When the groom comments on the bride’s abdomen, Edwards sees this as referring to the church’s “Christian fruits.” In regards to the bride’s navel, Edwards writes, “The navel, according to the ancient notions they had of things, was the seat of health … so that the thing which is here most probably represented is the spiritual health of the church ….”   Edwards skips the neck, but then treats the eyes, nose and head. Here he sees the bride’s eyes as representative of the church’s “spiritual knowledge.”The bride’s nose represents the church’s ability to discern “corrupt doctrine and false ways of worship ….” Her head represents the “eldership of the church.”[92] Edwards then commented on the groom adoration of the bride’s breast, “By her breasts here, most probably, is intended the grace of love, or spiritual complacency; affection to her husband and his children.”[93] He continued on to deal with her “palm tree like” stature and referenced the artwork surrounding the ark and tabernacle.[94]             In regards to Edwards’ hermeneutic, he is consistent. However, it may be reasonable to conclude that at this point, Edwards “allegorical creativity” does at times get the best of him.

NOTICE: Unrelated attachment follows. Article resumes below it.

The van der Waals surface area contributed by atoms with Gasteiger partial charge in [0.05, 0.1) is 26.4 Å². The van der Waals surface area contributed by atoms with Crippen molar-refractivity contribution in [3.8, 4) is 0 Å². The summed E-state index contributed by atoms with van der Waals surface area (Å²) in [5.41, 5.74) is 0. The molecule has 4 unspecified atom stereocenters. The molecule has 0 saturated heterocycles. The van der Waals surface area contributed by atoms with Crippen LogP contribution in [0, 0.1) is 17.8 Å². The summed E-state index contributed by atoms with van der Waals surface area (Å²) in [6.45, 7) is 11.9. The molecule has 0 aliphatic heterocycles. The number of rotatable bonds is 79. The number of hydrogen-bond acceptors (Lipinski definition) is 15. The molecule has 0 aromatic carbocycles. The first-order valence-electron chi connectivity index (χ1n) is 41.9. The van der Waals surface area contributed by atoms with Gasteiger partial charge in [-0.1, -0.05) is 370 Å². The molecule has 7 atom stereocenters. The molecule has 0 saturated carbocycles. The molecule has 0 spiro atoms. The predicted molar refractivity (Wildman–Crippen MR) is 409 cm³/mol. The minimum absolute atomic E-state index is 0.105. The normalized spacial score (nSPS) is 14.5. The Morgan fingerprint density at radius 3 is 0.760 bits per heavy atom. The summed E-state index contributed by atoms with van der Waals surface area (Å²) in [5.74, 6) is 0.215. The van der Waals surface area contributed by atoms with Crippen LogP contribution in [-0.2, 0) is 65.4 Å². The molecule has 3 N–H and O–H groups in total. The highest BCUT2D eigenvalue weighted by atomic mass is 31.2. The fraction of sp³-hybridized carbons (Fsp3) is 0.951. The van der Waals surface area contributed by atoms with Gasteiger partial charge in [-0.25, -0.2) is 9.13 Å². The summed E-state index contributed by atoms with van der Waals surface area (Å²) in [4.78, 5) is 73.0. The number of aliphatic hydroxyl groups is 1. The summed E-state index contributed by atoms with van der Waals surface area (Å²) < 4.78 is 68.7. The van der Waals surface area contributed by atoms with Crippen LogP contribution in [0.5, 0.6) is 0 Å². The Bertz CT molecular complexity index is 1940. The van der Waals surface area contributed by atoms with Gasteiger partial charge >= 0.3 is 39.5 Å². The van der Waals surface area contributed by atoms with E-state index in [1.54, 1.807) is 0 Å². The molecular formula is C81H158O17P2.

The Sweet Communion and Enjoyment of the Couple (Cant. 7:10-13)

The Groom Who is a Brother (Cant. 8:1-7)

The Confident Security of the Bride (Cant. 8:8-14)[95]

Regarding these last three sections, Edwards does not write much on them. On Cant. 7:10-13, Edwards preaches a sermon on the sweet retirement and rest as experienced by Christ and his church.[96]  In this section, he also makes comments on the type of fruit presented by the bride – old and new. Edwards teaches that the believer should be capable of bringing before Christ both new and old fruit; fruit showing maturity and stability, and fruit showing continuous sanctification and growth.[97]